In addition to the indelible scenes from Hiroshima and Nagasaki and from other cities that have been terror bombed during wartime, with heavy losses of civilians, two pictures are impossible to get of my mind. One is from what happened in New York on September 11, 2001, and the other is from Oslo on July 22, 2011.
In New York, when two passenger airplanes were deliberately crashed into two crowded skyscrapers by a terrorist act, the result was huge explosions and the total collapse of both buildings with people and everything. There were heavy losses. The explosion and the collapse of the buildings caused so much dust and debris in the streets of Manhattan that people who inhaled the air had serious and long lasting deleterious effects on their airways. Many of the hero firefighters acquired chronic respiratory disease of which they are still suffering.
In Oslo, the capitol of my country, one right-wing terrorist on a summer afternoon first blew up a self-made bomb right outside the government buildings in the center of the city, and then went on by massacring 69 and wounding 58 young people who attended a social-democrat summer camp outside the city. The self-made bomb (made by fertilizers and chemicals) was brought into position in a van and detonated by remote control. The explosion demolished nearby buildings and caused serious damage, mostly to windows, several blocks away. Great parts of the city center looked like a war-zone. The nearby buildings are still inhabitable and still make the impression of a ghost city. Eight people were killed by the explosion, mostly by glass from windows that were blown into their offices, and about 200 were hurt by glass splinters and debris in the air. The explosion and the killings created incidental chaos—a true catastrophe for our small capitol and our society and, of course, a major challenge for our otherwise well-functioning health care system.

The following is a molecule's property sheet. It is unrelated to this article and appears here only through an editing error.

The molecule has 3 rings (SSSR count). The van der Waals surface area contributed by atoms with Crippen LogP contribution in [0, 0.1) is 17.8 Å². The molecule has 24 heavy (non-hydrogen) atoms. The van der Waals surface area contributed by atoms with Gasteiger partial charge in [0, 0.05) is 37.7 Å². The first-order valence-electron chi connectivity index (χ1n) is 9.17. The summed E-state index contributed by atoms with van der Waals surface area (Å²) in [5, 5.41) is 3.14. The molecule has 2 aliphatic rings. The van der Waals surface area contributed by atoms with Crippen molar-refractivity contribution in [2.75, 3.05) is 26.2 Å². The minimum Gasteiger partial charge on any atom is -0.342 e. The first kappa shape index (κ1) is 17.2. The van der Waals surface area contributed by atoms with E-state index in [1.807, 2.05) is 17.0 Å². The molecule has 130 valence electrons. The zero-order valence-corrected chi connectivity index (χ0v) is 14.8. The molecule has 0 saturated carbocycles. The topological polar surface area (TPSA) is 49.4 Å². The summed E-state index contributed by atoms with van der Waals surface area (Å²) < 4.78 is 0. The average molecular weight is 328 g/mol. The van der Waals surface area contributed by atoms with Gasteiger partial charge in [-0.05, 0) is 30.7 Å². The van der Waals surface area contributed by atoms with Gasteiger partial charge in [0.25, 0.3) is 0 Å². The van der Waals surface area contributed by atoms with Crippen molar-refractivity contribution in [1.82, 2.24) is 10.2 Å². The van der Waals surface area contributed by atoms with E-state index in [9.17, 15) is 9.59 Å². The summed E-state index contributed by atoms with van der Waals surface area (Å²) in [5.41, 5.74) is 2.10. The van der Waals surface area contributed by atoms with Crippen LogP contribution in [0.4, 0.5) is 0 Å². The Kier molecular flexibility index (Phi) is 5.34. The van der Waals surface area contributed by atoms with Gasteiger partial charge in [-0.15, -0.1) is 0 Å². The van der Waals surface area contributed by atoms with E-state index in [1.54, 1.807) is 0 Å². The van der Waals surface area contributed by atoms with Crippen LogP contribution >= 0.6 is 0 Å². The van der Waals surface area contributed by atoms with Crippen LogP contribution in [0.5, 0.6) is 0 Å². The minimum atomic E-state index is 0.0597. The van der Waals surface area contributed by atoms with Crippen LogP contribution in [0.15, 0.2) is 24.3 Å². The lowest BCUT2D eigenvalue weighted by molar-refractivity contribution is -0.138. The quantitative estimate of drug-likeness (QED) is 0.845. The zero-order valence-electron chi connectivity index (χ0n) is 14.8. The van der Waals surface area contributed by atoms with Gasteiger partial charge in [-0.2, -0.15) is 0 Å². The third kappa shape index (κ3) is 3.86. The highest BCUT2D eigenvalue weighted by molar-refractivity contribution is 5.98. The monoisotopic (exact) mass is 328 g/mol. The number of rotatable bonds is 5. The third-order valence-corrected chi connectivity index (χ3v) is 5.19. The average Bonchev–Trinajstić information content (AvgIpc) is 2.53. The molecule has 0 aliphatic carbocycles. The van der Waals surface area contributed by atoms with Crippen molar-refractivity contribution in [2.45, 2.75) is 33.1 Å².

Being aware of many other similar catastrophes during the last year, what bothers me about these two, after all, limited events is that both came near to me and were far beyond what we as human beings and as societies can tolerate, or even deal with in an adequate way. Two collapsed towers and the damage made by a self-made bomb caused enough harm and created indelible scars in those who were affected either directly or indirectly. Nobody needs more than that, and we say never again.
Therefore, we must also say never ever to nuclear bombs that, if used by will or by accident, in any city would demolish most buildings and kill and hurt thousands and thousands of civilians. Today’s nuclear weapons are many hundred times more destructive than the bombs that were used against Hiroshima and Nagasaki, and which caused unbelievable damage to the two cities and their inhabitants.
Enough harm! Never again!